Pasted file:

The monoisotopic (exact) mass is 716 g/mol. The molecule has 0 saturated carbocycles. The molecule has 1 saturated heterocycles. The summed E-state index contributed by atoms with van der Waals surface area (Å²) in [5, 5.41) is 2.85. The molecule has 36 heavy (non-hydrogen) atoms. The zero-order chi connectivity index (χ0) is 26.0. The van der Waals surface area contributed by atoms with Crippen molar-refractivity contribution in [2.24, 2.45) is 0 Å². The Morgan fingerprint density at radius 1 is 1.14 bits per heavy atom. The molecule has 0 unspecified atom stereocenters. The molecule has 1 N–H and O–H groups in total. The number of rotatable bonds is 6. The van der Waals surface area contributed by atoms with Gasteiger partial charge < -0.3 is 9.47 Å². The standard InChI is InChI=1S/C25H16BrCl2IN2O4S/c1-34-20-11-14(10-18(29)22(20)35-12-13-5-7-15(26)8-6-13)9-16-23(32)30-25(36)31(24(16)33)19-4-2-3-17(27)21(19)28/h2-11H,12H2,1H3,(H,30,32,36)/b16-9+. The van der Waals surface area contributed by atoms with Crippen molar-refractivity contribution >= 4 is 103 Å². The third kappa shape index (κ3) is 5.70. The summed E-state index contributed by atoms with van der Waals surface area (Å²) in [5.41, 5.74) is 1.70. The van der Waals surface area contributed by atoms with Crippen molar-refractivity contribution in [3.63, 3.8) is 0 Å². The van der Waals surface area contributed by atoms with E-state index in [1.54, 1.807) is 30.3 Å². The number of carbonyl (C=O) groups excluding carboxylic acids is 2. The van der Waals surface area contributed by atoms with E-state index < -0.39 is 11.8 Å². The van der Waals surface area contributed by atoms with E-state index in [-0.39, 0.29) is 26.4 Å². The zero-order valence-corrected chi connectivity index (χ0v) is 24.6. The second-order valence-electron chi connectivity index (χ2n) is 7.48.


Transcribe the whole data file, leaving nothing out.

The monoisotopic (exact) mass is 716 g/mol. The molecule has 0 saturated carbocycles. The molecule has 1 saturated heterocycles. The summed E-state index contributed by atoms with van der Waals surface area (Å²) in [5, 5.41) is 2.85. The molecule has 36 heavy (non-hydrogen) atoms. The zero-order chi connectivity index (χ0) is 26.0. The van der Waals surface area contributed by atoms with Crippen molar-refractivity contribution in [2.24, 2.45) is 0 Å². The Morgan fingerprint density at radius 1 is 1.14 bits per heavy atom. The molecule has 0 unspecified atom stereocenters. The molecule has 1 N–H and O–H groups in total. The number of rotatable bonds is 6. The van der Waals surface area contributed by atoms with Gasteiger partial charge < -0.3 is 9.47 Å². The standard InChI is InChI=1S/C25H16BrCl2IN2O4S/c1-34-20-11-14(10-18(29)22(20)35-12-13-5-7-15(26)8-6-13)9-16-23(32)30-25(36)31(24(16)33)19-4-2-3-17(27)21(19)28/h2-11H,12H2,1H3,(H,30,32,36)/b16-9+. The van der Waals surface area contributed by atoms with Crippen molar-refractivity contribution >= 4 is 103 Å². The third kappa shape index (κ3) is 5.70. The summed E-state index contributed by atoms with van der Waals surface area (Å²) in [5.41, 5.74) is 1.70. The van der Waals surface area contributed by atoms with Crippen molar-refractivity contribution in [3.63, 3.8) is 0 Å². The van der Waals surface area contributed by atoms with E-state index in [1.54, 1.807) is 30.3 Å². The number of carbonyl (C=O) groups excluding carboxylic acids is 2. The van der Waals surface area contributed by atoms with E-state index < -0.39 is 11.8 Å². The van der Waals surface area contributed by atoms with E-state index in [-0.39, 0.29) is 26.4 Å². The zero-order valence-corrected chi connectivity index (χ0v) is 24.6. The second-order valence-electron chi connectivity index (χ2n) is 7.48.